Monthly Archives: October 2012

Author Versus Player

Play to find out what happens. — Vincent Baker in Apocalypse World

What does the game master or referee in a roleplaying game do? There are several different schools of thought, some of which include things like: creating challenging situations, interesting relationships, stories, and events. Whichever of these are deemed important (or forbidden), there is often a hidden assumption that the referee is the author and the people running PCs are players. Even the initialism PC suggests this (player character).

As author, the referee is expected to know what is going on. The referee is thus a kind of facilitator. They have decided beforehand about the truth of the important things (if they are a good game master in this paradigm), and these truths are expected to unfold through play, either through narration or mystery solving on the part of the players. This is independent of whether the game in question is a railroad (invalidates or circumscribes player choice) or a sandbox (respects player choice as much as is feasible given limited time and human mental capacity).

However, I haven’t been playing that way recently. I have been interested in the referee as player, not author. This is not to say that the referee does not have a special set of responsibilities or powers with respect to the setting. The ref needs to play the roles of the NPCs, run the monsters, devise traps, provide clues, adjudicate rules disputes, etc. The ref needs to know enough about the setting and scenario to do these things impartially and consistently. But they don’t need to know everything in advance. In fact, some things can be left positively up in the air (if necessary, truly uncertain things that, unforeseen, become salient during play can be determined randomly).

There is nothing wrong with a game mastering style that says the adventuring is over here (with a big neon blinking arrow pointing toward the megadungeon or whatever). It is certainly practical with regard to session prep strategy. But it seems to me that tabletop RPGs have a unique potential compared to other narrative media. They have freedom regarding not just how some questions are answered, but even what questions are important to begin with. I’ve been trying to create things that respect the logic of my setting, but also trying to let the players decide what is important. The artifacts that I create to help me run the game (monster stats, maps, NPC descriptions, calendars. etc) are tools to help me figure out what happens, not scripture regarding what makes up a fictional setting.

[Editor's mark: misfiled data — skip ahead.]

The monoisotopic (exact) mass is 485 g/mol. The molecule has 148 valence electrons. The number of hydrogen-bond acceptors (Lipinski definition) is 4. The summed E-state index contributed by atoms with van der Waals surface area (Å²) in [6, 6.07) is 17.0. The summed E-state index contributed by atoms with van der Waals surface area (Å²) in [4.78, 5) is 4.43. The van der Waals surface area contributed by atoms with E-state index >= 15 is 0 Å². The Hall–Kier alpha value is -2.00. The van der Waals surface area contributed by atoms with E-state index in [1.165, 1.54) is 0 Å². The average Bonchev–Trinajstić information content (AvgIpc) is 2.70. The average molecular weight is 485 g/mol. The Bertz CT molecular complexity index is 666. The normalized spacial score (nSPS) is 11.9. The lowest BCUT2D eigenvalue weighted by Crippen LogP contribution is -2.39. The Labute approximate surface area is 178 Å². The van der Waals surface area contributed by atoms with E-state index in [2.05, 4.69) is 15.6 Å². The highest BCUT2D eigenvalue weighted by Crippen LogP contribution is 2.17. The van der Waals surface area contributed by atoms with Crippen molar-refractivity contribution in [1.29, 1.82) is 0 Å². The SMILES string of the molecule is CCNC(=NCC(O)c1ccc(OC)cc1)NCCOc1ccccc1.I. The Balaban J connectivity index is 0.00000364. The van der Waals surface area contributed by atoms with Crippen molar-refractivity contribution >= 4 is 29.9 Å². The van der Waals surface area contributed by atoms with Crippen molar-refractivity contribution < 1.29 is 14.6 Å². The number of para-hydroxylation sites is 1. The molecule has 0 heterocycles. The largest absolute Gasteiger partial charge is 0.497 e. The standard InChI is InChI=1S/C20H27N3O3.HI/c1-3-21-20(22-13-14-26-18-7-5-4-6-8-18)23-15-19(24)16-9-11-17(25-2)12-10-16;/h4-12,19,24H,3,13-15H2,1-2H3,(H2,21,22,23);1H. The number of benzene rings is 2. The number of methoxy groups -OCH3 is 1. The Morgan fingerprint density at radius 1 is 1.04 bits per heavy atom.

I do project events forward several steps. Making some decisions beforehand is required for impartiality. How can I discover what happens impartially if I am free to just make up whatever I want whenever I want? No, there must be some constraints. Examples: if nothing affects this area, then this NPC is going to consolidate power; this other group of NPCs is going to flee south as quickly as possible; demons attack this town during every new moon. I try to not decide things too far in advance, though. It is sort of like predicting the weather: there are too many potential variables to make forecasting far out practical. Who knows if the PCs will even be in this part of the world three months later?

Hexagram Treasure Overview

Excalibur the Sword (source)

There are two major categories of treasure: mundane and wondrous. Mundane treasure includes money, valuables, simple machines, NPC favors, and other such things. The most important quality of mundane treasure is that it is not connected to character traits in any meaningful way. There are no prerequisites for use. A sack of money can be used by a squire just as easily as by a powerful sorcerer.

Wondrous treasure is not necessarily more potent than mundane treasure (though it often is). The defining quality of wondrous treasure is that use is dependent upon character traits. Some traits may also be primarily concerned with using (or even creating) wondrous items. All wondrous items have a rating, from 1 to 6, which relates to a specific character trait. There are traits on every path which relate to different kinds of wondrous items.

Exactly how wondrous items interact with character traits varies by item. Some require a minimum level of a certain trait in order to function at all. For example, a certain magic sword may be inert (that is, function as a mundane sword) for warriors with less skill than 3 in melee combat. Other items may require a successful trait check (less than or equal to the trait value when rolling a d6) before the item can be used, or even per use. For example, an antediluvian gauntlet may allow reaching into stone as if it were water, but only with a successful antediluvia trait check.
The wondrous items related to the path of battle are magic weapons, which are governed by either the melee combat trait or the ranged combat trait (depending on whether the item in question is a melee weapon or a ranged weapon). The wondrous items related to the path of guile are antediluvia (artifacts left over from before the deluge). The wondrous items related to the path of wonder are spell formulae, potions or potion recipes, magic devices, and scrolls. Though anyone can use a potion, it can also be reverse engineered. Thus, potions straddle the line between mundane and wondrous treasure.
As wondrous items are keyed to specific traits, not paths, characters with points in the necessary off-path traits can potentially make use of any kind of wondrous item. For example, a sorcerer with melee combat 3 can make use of a potency 3 sword just as well as a character on the path of battle (though it would have been more costly in terms of experience for the character on the path of wonder to develop that martial skill). The most complex antediluvia might only be usable by a character on the path of guile (based on the cap for off-path traits), but other less complex items are usable by any character with the appropriate trait.